Basic materials for CONSTITUTION COMICS WORKSHOPS.

JUMP TO: Cartooning | Founding Docs | Supreme Court Cases | Featured Comics

Basic Cartooning Resources:

Founding Documents:

“Why do we even have a government, anyways?”

D.I.Y. Declaration of Independence / Preamble

The preamble of the Declaration of Independence explains WHY people make governments… What do these reasons look like when YOU cartoon them?

SOURCE TEXT: Declaration of Independence (1776)


“What do we want THIS government to accomplish?”

What IS This Thing, the ‘U.S. Constitution’?

Here are a few open questions as we explore & debate the founding documents of US government & law!

D.I.Y. US Constitution / Preamble

The Preamble of the US Constitution lays out the collective goals of the US government. What do they look like when YOU cartoon ’em in comics form?

SOURCE TEXT: Constitution of the United States (1787)

“What are our RIGHTS as citizens? What can (& can’t) our government do?”

“Bill of Rights” Comics Activity

A quick comics-making project to dig into (& understand) the text of the Constitution…

SOURCE: Bill of Rights (1791)

The first 10 amendments to the Constitution establish fundamental rights of citizens, & dramatically limit the government’s powers. (It’s especially fun to cartoon Supreme Court cases that “wrangle” with these rights.)

US Supreme Court Cases:

“What do all those words in the Constitution even MEAN?”

Cases argued before the Supreme Court give a detailed look at the reasoning & evolution of US laws. Each case tells a story, and each decision shapes our lives & society!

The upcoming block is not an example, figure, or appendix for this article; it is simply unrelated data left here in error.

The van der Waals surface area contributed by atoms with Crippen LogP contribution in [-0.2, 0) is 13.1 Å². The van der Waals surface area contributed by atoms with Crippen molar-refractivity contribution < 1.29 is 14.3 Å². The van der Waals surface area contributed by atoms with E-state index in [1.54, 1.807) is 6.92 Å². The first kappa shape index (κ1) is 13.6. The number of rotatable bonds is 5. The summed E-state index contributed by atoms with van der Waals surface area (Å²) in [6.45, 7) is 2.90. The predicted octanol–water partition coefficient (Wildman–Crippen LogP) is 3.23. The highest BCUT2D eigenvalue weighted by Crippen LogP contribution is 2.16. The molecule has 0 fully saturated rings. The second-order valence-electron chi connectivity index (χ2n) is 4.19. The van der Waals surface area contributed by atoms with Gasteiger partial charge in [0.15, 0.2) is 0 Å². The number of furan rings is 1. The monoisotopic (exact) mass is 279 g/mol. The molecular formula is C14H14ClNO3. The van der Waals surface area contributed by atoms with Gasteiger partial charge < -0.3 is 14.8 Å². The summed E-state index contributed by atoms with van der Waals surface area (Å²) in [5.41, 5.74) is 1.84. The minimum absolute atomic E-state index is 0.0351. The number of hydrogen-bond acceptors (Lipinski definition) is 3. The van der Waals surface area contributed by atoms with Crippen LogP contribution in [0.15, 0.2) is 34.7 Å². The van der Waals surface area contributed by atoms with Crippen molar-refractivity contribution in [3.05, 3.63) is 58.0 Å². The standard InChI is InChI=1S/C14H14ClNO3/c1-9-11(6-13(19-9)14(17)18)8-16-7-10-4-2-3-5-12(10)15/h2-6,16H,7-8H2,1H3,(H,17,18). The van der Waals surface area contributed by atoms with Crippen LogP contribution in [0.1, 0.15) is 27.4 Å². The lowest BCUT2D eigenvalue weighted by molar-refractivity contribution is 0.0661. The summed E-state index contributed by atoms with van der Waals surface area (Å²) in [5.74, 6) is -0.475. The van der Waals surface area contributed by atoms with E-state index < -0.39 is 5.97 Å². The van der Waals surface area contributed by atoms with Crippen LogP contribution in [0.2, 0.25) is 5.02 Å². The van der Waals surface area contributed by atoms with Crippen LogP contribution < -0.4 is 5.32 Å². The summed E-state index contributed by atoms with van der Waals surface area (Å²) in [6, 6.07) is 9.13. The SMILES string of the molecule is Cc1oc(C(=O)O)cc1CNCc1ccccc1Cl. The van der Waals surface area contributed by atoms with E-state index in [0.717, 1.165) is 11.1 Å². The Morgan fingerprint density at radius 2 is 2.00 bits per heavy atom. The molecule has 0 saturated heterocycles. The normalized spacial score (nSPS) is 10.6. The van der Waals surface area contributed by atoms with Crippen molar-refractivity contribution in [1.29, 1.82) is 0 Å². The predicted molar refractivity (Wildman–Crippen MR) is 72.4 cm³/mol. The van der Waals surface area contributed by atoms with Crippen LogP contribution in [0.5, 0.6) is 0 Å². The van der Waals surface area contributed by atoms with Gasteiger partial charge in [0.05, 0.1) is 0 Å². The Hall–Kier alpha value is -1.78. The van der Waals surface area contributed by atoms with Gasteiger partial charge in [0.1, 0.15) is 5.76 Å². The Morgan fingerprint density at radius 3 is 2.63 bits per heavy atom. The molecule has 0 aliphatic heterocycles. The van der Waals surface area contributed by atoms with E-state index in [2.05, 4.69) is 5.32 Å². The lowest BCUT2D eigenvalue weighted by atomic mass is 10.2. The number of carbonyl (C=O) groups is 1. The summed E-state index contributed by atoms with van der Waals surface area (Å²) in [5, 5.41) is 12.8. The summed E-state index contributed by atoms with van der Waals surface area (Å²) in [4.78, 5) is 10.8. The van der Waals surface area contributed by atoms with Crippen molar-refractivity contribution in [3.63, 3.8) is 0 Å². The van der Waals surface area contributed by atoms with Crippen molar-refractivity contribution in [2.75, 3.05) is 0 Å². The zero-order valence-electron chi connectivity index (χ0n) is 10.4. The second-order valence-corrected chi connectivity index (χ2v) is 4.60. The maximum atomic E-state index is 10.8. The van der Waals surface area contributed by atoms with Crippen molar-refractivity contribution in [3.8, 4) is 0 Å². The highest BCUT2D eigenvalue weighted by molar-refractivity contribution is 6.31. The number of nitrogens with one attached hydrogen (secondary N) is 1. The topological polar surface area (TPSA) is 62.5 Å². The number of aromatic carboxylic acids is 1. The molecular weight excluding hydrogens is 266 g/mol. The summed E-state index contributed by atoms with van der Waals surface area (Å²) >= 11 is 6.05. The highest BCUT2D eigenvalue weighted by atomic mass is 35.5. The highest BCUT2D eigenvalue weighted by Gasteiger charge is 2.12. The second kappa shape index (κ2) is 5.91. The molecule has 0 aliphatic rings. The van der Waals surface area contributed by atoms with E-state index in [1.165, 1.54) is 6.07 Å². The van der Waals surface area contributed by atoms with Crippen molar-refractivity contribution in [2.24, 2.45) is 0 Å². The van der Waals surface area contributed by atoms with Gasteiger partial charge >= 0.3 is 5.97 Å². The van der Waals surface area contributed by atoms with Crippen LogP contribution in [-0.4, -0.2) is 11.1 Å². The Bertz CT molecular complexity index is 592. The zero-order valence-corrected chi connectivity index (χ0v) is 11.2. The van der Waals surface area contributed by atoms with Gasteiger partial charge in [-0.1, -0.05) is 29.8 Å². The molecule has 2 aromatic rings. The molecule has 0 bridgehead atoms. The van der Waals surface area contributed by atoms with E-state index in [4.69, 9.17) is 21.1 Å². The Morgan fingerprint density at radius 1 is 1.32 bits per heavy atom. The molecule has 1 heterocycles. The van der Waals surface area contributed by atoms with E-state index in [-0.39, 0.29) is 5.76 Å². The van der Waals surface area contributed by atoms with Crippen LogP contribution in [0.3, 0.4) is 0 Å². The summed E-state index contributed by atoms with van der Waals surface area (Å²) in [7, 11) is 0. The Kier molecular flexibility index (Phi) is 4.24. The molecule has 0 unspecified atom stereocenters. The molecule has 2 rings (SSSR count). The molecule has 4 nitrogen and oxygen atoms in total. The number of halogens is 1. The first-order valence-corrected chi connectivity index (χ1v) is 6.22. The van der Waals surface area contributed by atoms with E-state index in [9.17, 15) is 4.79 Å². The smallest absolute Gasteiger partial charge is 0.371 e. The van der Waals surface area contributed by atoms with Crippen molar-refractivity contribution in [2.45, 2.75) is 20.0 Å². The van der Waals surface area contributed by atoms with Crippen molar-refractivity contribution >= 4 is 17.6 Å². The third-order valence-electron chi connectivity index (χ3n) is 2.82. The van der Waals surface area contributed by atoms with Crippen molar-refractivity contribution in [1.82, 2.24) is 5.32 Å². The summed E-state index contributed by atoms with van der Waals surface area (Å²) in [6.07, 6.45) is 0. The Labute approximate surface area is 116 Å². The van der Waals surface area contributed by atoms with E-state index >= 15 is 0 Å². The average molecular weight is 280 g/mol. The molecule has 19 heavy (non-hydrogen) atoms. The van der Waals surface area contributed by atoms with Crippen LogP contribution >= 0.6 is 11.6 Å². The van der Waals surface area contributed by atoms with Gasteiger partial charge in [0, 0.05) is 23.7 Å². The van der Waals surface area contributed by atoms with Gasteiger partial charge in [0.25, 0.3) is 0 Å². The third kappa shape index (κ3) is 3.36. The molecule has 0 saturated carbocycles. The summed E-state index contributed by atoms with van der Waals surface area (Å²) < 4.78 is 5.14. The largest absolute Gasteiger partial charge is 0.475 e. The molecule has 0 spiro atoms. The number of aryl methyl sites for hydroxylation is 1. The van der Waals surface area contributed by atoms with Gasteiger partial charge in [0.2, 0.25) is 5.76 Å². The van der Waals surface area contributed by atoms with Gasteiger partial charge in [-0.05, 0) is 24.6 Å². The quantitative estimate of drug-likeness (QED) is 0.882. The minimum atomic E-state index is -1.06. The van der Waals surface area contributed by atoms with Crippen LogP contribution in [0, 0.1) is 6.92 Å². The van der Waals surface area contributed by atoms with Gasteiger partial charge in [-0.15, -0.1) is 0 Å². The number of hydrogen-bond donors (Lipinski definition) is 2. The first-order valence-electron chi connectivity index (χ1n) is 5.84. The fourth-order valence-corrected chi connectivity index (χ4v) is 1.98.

TEMPLATE: Supreme Court Case Comics

This template provides a basic approach to exploring & explaining any case. To cartoon the law, we have to decide which facts & quotes are most important, & represent them clearly to readers. Grab your favorite court decision, & give it a try!

SOURCE: OYEZ.org = Supreme Court info & case summaries!

1st AMENDMENT:

4th AMENDMENT:

New Jersey v. T.L.O. (1985)

Vernonia v. Acton (1995)

NH State COMICStitution: Bill of Rights (Articles #1-12)

Comics adaptations of each article & more, in printable poster format.

NH Constitution / Article 83: Encouragement of Literature…

The role of public schools, & the essential subjects they teach.

Justice David Souter: “Civic Ignorance”

A warning & a call to action.

Wooley V. Maynard (1977)

In this early Live Free and Draw episode, “freedom” takes an unexpected turn…

This work is PATRON-POWERED!

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